(This proposal was accepted.)
(Mr. Tardieu then withdrew and Mr. Kammerer entered the room.)
M. Kammerer said that the Greek Delegation had, on September 15 sent to the Secretary General some additional remarks relative to the political clauses in the Treaty of Peace with Bulgaria. (See appendix “D”.) The Committee on New States Article 56 had prepared a report on the matter which had been submitted to the various delegations (see appendix E). (b) Political Clauses. Article 56
(It was decided to accept the following clause proposed by the Greek delegation for insertion in Article 56, with regard to the protection of minorities and voluntary emigration:
Article 56, paragraph 2: “Bulgaria undertakes to recognize the provisions which the Allied and Associated Powers shall deem opportune relative to reciprocal and voluntary emigration of ethnic minorities.”
M. Kammerer continuing said that the Greek Delegation had also asked that a paragraph be added to Article 50 dealing with the protection of minorities. (See Appendix D.) The Committee on New States believed that the Treaty should be limited to general provisions with regard to the different religious sects, and therefore that by accepting the addition proposed by the Greek delegation the risk would be incurred of entering [Page 237] into details and thereby creating a precedent. For this reason the Committee on New States had recommended that the Council reject the Greek proposal. Article 50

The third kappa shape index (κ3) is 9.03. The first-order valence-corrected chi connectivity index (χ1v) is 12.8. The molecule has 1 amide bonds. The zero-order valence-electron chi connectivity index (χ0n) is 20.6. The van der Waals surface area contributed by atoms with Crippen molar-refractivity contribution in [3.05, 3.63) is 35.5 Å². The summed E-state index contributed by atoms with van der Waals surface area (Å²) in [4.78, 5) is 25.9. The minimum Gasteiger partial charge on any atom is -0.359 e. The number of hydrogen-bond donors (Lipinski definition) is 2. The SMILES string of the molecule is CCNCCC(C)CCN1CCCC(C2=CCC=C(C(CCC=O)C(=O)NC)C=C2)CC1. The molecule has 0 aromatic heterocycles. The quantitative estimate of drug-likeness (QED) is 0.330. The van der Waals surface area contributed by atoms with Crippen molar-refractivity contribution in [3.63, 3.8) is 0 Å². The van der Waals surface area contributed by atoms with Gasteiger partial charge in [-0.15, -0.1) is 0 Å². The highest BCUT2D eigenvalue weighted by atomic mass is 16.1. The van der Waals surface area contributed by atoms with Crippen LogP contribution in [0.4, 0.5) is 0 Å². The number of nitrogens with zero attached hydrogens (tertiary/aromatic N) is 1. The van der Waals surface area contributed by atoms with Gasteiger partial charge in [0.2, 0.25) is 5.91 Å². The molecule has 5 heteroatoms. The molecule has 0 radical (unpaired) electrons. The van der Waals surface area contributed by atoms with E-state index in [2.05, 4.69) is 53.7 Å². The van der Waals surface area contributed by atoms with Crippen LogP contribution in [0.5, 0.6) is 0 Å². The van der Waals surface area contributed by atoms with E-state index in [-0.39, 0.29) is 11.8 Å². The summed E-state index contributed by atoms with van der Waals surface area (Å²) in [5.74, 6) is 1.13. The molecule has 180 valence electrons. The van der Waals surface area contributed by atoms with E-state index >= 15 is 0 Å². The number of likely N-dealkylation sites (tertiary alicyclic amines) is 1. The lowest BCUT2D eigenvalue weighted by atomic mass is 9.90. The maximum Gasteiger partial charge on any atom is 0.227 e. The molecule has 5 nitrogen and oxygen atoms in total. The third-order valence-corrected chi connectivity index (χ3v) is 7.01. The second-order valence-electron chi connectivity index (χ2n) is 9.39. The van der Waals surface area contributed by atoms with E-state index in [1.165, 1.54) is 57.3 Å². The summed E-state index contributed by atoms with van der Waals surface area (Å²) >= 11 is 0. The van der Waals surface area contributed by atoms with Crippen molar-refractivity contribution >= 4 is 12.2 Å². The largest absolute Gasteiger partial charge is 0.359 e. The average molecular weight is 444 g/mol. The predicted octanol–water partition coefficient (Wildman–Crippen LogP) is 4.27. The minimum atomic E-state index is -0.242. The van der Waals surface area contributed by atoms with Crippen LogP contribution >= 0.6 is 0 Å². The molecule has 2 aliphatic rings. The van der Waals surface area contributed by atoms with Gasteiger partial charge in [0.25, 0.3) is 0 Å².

(It was decided to reject the paragraph proposed by the Greek delegation for insertion in Article 50 of the Bulgarian Peace Treaty.)
M. Laroche said that the Greek Delegation had proposed a change in Article 44 of the Bulgarian Peace Treaty (See appendix F). By this proposal the Greek Delegation asked solely that it be treated in the same manner as the Slav [Serb]-Croat-Slovene State, and it had appeared difficult to refuse the addition requested. The Drafting Committee upon being consulted had approved of the text drawn by the Greeks. Article 44
(After a short discussion it was decided to insert the following paragraph in Article 44 of the Peace Treaty with Bulgaria, in accordance with the request of the Greek Delegation:
“Bulgarian nationals, however, who became resident in this territory after October 18, 1912, will not acquire Greek nationality without a permit from Greece.”)